Cooler weather has the rising water levels of the West Kootenay abating as the BC River Forecast Centre has ended the high stream flow advisory for the region.
The cool weather helped remedy significant snow melt and hot temperatures earlier in the last week, followed by heavy rainfall on Wednesday and Thursday.
River levels rose quickly and remained high through Thursday and into Friday, but when temperatures dropped — with current freezing levels around 1,500 metres — snow melt rates declined. Rivers levels like the Columbia and Kootenay have peaked and tributary waterways that were of concern such as Beaver Creek in Fruitvale are now receding.
But that doesn’t mean the worst is over. Heavy snowfall this winter has resulted in the fifth-highest snow pack in the province since the 1950s.
As a result, there is still “significant” snow at mid‐ to high‐elevations throughout the West Kootenay and Greater Trail region, meaning a seasonal flood risk still remains.
“River levels may return to levels of concern if adverse weather conditions occur,” the report warned.
A high stream flow advisory means that river levels are rising or expected to rise rapidly, but that no major flooding is expected. Minor flooding in low-lying areas is possible.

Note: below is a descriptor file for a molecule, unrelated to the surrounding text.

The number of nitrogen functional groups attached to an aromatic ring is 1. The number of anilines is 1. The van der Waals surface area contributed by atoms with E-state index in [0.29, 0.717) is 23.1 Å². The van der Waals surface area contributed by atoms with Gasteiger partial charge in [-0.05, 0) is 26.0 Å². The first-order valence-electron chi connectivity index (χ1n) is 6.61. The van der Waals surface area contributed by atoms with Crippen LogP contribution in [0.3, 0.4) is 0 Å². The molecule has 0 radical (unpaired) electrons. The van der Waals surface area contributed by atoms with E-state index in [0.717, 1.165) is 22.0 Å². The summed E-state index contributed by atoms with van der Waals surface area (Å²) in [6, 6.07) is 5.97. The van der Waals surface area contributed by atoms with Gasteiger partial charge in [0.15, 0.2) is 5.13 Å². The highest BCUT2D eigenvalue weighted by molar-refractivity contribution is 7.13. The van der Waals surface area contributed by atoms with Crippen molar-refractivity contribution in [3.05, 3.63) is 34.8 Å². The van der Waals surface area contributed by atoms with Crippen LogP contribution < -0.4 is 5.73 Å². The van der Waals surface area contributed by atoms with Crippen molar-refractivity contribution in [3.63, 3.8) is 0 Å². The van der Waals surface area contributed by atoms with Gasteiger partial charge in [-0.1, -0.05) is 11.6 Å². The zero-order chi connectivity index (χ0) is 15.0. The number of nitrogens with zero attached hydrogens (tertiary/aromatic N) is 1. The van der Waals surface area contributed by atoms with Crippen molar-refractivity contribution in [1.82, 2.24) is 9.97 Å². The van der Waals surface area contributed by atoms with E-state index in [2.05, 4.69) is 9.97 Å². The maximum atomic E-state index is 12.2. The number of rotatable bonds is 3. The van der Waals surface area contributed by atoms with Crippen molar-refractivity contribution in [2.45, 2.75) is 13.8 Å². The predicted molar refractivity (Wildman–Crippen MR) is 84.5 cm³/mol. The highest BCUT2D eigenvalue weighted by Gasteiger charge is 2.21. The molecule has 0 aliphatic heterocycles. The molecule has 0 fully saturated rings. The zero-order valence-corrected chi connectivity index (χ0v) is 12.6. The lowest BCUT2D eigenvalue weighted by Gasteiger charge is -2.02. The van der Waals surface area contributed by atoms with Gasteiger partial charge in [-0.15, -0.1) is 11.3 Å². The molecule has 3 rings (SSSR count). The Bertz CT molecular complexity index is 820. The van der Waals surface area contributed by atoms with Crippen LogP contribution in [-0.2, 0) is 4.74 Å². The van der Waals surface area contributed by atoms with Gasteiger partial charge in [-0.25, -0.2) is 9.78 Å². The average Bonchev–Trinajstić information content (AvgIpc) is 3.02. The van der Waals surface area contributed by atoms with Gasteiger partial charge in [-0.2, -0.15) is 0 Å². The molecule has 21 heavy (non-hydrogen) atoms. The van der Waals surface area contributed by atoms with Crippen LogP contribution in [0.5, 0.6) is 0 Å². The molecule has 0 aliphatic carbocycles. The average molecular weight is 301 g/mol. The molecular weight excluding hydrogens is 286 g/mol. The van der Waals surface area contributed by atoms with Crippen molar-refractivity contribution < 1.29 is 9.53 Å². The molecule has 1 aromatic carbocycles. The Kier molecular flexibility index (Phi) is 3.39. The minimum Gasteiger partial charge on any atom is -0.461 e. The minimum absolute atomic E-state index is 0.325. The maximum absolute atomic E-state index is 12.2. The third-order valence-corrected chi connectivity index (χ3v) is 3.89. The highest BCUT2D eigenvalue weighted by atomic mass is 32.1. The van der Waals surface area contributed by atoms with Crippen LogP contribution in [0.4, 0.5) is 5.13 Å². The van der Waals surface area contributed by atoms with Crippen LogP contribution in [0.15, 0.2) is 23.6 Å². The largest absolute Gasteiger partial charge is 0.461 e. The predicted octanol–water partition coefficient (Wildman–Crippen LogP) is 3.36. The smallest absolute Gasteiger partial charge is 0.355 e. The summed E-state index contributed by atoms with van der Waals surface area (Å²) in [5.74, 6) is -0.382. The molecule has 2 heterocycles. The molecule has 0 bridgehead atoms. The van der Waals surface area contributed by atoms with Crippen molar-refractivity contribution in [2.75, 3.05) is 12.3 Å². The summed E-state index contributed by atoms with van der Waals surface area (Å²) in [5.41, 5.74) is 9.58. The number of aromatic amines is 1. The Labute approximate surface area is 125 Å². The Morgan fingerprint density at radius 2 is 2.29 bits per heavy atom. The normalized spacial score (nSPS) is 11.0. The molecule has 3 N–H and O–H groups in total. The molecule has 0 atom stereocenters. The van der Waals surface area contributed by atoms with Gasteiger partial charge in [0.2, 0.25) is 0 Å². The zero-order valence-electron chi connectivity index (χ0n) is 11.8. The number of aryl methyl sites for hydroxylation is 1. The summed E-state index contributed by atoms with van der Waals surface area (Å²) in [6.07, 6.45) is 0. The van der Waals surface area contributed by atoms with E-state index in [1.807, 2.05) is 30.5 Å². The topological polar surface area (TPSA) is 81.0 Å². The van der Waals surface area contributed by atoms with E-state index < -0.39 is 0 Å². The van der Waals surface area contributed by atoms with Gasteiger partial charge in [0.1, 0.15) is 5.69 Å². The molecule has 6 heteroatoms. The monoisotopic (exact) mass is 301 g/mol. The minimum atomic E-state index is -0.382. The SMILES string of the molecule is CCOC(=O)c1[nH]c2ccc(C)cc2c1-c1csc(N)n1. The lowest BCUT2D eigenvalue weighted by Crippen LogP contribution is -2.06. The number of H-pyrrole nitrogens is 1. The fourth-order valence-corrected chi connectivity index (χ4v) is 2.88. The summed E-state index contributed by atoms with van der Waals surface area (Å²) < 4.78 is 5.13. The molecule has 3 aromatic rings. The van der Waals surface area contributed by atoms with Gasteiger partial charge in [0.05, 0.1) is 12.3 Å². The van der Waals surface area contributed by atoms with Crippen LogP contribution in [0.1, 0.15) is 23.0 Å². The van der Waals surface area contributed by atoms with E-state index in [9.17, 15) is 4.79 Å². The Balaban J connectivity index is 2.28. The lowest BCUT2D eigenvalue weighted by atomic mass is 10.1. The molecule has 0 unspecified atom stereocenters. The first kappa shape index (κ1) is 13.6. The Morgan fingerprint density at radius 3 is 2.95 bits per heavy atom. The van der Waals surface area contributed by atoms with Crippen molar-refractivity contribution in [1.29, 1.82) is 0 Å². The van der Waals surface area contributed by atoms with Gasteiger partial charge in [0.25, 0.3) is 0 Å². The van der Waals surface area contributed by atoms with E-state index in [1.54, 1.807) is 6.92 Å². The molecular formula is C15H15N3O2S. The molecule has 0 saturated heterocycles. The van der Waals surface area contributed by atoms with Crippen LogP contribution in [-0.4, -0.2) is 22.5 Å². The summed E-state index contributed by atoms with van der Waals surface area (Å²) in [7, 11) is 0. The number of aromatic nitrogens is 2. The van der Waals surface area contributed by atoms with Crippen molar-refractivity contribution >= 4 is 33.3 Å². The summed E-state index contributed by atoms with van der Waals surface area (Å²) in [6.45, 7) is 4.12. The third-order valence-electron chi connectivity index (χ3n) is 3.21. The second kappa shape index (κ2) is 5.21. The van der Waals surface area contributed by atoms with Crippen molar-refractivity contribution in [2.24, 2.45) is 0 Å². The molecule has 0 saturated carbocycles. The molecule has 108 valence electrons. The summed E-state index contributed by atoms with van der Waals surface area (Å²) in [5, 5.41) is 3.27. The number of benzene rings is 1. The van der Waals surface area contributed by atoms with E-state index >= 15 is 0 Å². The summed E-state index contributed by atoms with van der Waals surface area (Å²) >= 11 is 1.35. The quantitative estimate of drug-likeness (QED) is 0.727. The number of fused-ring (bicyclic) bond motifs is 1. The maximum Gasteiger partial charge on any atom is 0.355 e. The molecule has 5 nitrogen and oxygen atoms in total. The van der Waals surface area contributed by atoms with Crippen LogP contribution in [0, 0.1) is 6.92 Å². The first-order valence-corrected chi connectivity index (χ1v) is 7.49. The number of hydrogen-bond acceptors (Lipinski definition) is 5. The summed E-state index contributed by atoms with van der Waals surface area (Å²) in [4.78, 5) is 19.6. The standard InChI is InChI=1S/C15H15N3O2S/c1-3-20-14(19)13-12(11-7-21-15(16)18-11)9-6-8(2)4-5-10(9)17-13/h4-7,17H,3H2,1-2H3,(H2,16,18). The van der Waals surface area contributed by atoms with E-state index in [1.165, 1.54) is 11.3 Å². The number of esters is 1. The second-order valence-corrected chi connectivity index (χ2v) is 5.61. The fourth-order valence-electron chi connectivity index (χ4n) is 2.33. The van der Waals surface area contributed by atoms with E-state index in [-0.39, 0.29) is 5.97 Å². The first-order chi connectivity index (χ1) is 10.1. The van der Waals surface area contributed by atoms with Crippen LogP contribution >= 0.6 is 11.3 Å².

The province is providing flood watch information on its DriveBC website so that people can check the status of the roadways before they head out this spring.
Several days of warm weather have led to high snowmelt rates and fast moving rivers — such as the Boundary’s kettle and Granby rivers — and streams in parts of the West Kootenay.
In fact, saturated hillsides have caused six washouts on provincial roads this past week.
People are asked to drive with caution and look for pooling water in low-lying areas, near creek and river crossings. They can check current highway conditions through 200 highway webcams on the Drive BC website at drivebc.ca.
Residents, recreationalists and visitors to West Kootenay waterways right now are urged to use extreme caution on and near all waterways, according to Emergency Management BC.
Floodwaters are fast-rising and fast-moving, typically carrying large pieces of debris and making shorelines unstable.
People should stay away from the water’s edge where increased flood risks have been identified, and be cautious of children and pets along rivers and creeks.
People should take the following precautions:
• Avoid small creeks and rivers, as their channels tend to be narrow and can fill up quickly.
• Watch for changing conditions, particularly if you live in low-lying areas or near waterways.
• Check perimeter drains around your property and ensure they are clear of debris.
• Drive carefully and never attempt to drive through floodwater.